Goodreads Scams and How to Avoid Them

Goodreads Scams and How to Avoid Them

The internet phenomenon of “review bombing” isn’t new, but it has finally made it into the world of books. Amazon’s book reviewing hub Goodreads is one of its latest victims. We’ll give you the lowdown on this tactic – why and how it’s been used, and how to prevent it from affecting you.

What is ‘review bombing’?

Review bombing has become so much of an issue that it even has its own Wikipedia page. It describes a large number of users leaving negative reviews of a product online, such as a video game or film. Why do people do this? Usually, the objective of review bombing is to harm the value, sales or popularity of that product.

Techniques include creating dozens of fake accounts to leave negative reviews. Unfortunately, this is a relatively easy process for Goodreads as it doesn’t require email verification to register. To discredit authors, scammers have also created fake accounts for authors’ friends and family, and influential figures within their books’ genre.

man using laptop with his credit card ready in his hand
Review bombing has been used to extort authors. Image credit: Ivan Samkov via Pexels

Alarmingly, review bombing has even been used in extortion scams, which is a huge problem for Goodreads. In this way, authors receive threatening anonymous emails asking for money in exchange for positive reviews. If they don’t pay up, their books are inundated with 1-star reviews. Alternatively, in some scams, authors are contacted with offers to remove 1-star reviews in exchange for money.

Why is it such a problem?

Accumulating bad reviews can be catastrophic for new and indie authors. Additionally, it makes the site less reliable for those of us looking for authentic reviews to help us choose a book to read. With a membership of over 120 million, Goodreads reviews remain influential and can make or break some careers. Concerningly, review bombing may be used to further marginalise some authors. Author Abida Jaigirdar reports racism may be a factor “authors of colour are often review bombed on Goodreads, simply for speaking up for themselves”.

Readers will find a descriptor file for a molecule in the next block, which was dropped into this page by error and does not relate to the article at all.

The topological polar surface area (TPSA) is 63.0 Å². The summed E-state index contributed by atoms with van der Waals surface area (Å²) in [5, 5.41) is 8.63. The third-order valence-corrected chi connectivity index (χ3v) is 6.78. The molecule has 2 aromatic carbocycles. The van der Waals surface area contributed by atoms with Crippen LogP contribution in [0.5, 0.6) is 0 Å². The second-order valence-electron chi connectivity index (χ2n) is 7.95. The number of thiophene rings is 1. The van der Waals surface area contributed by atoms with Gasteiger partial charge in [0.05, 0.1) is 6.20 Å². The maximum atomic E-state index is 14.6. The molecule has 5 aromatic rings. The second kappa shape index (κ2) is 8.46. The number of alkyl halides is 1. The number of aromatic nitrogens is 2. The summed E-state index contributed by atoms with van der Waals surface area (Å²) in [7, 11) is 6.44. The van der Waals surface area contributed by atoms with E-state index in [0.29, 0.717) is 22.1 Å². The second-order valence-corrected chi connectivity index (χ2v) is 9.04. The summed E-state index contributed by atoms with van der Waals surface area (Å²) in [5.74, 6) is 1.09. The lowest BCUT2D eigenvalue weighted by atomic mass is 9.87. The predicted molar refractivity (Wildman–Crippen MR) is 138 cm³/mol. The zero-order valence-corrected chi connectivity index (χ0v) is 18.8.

Photo by Gary Barnes from Pexels

What are Goodreads doing about it?

According to Goodread’s guidelines, spam reviews will be deleted immediately. Additionally, reviews that abuse their ratings system or harass authors are not permitted. Authors can also email Goodreads to raise any concerns about review bombing. However some have reported long response times or no response at all. There’s even a Twitter account dedicated to sharing humorous scam reviews, indicating that sham reviews remain undetected for some time. A Goodreads spokesperson told TIME magazine that they are continuing to work on solutions by investing in “making technology improvements to prevent bad actor behaviour and inauthentic reviews.”

What can I do to avoid this?

If you spot a fake or scam review, Goodreads provides helpful guidance on how to report it so it can be removed. Some giveaways are reviewers who have posted many 1-star reviews very quickly, and reviews that have been posted before a book’s publication date. Giving less weight to Goodreads reviews in your decision-making can also help, and only considering reviews from reviewers you trust. If you’re seeking a site to track your reading or recommend your next book that hasn’t been affected by these scams, we recommend The Storygraph.

Stefanie

Stefanie

Stef is a medical doctor and public health specialist, with a passion for the prevention of illness. When she isn't working at her day job or trying to keep her plants alive, she often has her nose in a book or goes for a walk with an audiobook for company.

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